Employers can sometimes be required to compensate employees for time spent driving to their work site.

A recent decision from the Eleventh Circuit Court of Appeals demonstrates that, sometimes, employers are required to compensate employees for time spent driving to a work location.  See Meeks v. Paco County Sheriff, No, 16-16932, 2017 WL 2116130 (11th Cir. May 15, 2017).  In Meeks, a deputy sheriff drove his personal car to a “secure location” at the beginning of every shift.  He retrieved a patrol car from the “secure location” and drove to his patrol zone.  His employer refused to compensate him for the time driving from the “secure location” to his patrol zone.

The Portal-to-Portal Act discusses activities, associated with work, that are not compensable under the Fair Labor Standards Act.  Employers are not required to pay employees for:  (1) traveling to and from the actual place of performance of the principal activity or activities which the employee performs; or, (2) activities which are preliminary to or postliminary to the employee’s principal activities.  29 U.S.C. § 254(a).   But, an employee’s principal activity or activities are compensable.  Meeks, 2017 WL 2116130 at *2.

In Meeks, the Eleventh Circuit found that the time driving to the patrol zone was compensable, because it was part of the deputy’s principal activities.  The term “principal activities” includes all activities that are an “integral and indispensable” part of the employee’s duties.    Meeks, 2017 WL 2116130 at *2.  An activity is “integral and indispensable” if it is an intrinsic element of the activity and one with which the employee cannot dispense if he is to perform the activities.  Id.  The Court found that driving the patrol car from the “secure location” to the patrol zone was an “intrinsic element” of  the deputy’s principal activity — patrolling for crime.  Because driving to the patrol zone was part of the deputy’s principal activities, that drive time was compensable.

In most cases, time spent by an employee driving to work is not compensable under the Fair Labor Standards Act — particularly time spent driving from home to work.  But, Meeks demonstrates that there are always exceptions in the law.  Employers should review their drive-time compensation policies to ensure that they are complying with the FLSA.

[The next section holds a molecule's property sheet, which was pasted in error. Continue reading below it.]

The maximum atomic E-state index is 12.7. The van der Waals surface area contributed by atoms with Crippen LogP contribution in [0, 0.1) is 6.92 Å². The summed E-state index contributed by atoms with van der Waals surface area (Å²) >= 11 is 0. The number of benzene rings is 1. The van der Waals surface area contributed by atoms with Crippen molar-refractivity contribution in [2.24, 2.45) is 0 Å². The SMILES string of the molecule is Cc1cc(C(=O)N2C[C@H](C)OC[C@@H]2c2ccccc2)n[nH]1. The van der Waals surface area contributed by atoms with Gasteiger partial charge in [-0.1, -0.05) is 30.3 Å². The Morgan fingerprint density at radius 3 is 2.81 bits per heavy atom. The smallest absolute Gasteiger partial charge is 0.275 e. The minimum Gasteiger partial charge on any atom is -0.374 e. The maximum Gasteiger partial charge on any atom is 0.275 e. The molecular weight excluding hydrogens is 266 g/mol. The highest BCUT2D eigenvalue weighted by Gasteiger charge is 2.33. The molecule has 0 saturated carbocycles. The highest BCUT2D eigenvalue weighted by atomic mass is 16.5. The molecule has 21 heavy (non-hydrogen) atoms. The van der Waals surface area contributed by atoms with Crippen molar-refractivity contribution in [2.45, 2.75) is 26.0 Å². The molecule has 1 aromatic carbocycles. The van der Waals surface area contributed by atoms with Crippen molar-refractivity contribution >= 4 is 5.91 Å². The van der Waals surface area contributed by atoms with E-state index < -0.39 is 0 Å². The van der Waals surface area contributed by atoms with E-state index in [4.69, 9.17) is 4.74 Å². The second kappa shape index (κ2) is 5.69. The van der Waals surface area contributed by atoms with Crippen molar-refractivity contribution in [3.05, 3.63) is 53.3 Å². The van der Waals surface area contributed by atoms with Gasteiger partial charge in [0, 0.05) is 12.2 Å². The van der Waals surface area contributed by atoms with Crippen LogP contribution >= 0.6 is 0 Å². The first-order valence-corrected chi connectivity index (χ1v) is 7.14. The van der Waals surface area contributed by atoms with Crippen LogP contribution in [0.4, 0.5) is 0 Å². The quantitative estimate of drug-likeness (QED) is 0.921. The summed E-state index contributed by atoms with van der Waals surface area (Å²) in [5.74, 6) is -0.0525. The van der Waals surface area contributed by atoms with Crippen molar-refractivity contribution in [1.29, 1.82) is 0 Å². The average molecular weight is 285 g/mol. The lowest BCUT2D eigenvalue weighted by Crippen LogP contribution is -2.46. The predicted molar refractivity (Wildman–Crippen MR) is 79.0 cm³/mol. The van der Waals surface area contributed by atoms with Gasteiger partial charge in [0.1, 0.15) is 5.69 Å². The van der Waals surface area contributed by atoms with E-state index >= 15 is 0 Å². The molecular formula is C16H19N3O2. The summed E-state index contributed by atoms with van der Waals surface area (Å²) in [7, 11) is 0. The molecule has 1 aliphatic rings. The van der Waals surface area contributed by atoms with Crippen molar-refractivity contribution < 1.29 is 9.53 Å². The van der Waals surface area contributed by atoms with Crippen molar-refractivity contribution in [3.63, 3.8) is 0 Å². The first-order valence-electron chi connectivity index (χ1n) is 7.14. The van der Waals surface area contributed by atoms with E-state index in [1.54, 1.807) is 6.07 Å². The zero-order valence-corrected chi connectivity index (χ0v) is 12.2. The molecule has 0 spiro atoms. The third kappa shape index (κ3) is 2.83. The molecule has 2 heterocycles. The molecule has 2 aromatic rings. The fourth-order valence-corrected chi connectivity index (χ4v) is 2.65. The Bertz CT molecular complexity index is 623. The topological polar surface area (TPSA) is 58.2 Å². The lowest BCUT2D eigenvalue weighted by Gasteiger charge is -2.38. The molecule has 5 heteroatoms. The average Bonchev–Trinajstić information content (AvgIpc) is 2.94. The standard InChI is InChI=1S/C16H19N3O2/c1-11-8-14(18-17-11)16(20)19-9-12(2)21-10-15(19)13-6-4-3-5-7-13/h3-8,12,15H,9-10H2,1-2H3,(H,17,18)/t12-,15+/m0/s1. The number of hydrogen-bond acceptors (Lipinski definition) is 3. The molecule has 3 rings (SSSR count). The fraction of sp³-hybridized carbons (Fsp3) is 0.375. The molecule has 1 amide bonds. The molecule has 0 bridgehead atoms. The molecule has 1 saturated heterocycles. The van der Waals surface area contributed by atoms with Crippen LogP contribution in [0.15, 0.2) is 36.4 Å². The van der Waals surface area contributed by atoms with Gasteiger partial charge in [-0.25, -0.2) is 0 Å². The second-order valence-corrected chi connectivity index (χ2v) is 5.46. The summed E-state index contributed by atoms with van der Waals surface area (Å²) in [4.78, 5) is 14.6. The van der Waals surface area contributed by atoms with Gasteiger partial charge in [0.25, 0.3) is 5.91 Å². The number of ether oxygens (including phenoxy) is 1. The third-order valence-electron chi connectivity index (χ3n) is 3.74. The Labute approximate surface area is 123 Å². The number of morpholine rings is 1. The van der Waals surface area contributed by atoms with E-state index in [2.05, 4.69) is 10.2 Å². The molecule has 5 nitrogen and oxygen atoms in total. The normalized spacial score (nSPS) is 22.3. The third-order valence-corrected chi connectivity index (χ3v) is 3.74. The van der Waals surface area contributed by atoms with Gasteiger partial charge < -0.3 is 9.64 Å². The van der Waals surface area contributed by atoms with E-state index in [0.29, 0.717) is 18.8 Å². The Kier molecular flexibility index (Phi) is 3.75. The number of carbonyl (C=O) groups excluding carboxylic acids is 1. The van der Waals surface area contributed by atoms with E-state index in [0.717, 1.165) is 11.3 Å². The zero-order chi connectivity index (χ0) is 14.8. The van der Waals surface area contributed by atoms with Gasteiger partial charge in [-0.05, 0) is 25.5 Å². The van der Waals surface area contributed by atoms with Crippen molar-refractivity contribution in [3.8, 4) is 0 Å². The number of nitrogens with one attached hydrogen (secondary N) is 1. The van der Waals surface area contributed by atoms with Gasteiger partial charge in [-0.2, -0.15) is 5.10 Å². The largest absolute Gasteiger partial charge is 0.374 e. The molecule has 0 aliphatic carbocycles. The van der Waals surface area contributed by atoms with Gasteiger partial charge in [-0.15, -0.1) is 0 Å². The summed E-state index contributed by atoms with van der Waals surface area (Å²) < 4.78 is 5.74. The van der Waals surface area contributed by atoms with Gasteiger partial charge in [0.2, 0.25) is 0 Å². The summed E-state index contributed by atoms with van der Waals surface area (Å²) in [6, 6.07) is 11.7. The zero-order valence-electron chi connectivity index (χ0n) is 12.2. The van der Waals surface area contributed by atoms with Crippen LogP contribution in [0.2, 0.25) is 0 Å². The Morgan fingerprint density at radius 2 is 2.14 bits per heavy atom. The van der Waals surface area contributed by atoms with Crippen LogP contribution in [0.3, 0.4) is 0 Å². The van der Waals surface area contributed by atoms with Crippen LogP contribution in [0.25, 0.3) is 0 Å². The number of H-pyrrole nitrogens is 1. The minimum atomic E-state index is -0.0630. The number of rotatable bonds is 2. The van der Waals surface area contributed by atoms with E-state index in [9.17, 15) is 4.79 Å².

FLSA: Restaurant Owners Can Take Tips From Employees

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The FLSA does not prohibit restaurant owners from taking the tips of employees who are otherwise paid the minimum wage.

In a one-sentence opinion, the Eleventh Circuit Court of Appeals recently held that the Fair Labor Standards Act (“FLSA”) does not prohibit restaurant owners from taking the tips of their employees:

Having carefully considered the written submissions and the arguments of the parties and of the amicus curiae, we conclude there is no free standing claim for relief under Section 203(m) of the Fair Labor Standards Act, 29 U.S.C. § 203(m), where, as here, there is no allegation that the employer does not pay the minimum wage.

Aguila v. Corporate Caterers IV, Inc., No. 16-15838, 2017 W 1101081 (11th Cir. Mar. 24, 2017).

With that one sentence, the Court affirmed the decision of the trial court in Auguila v. Corporate Caterers, II, Inc., 199 F.Supp.3d 1358 (S.D. Fla. 2016).  In that case, the plaintiffs were delivery drivers who claimed that they were supposed to receive tips, but their employer retained some or all of those tips.  They did not claim that their employer failed to pay them minimum wage.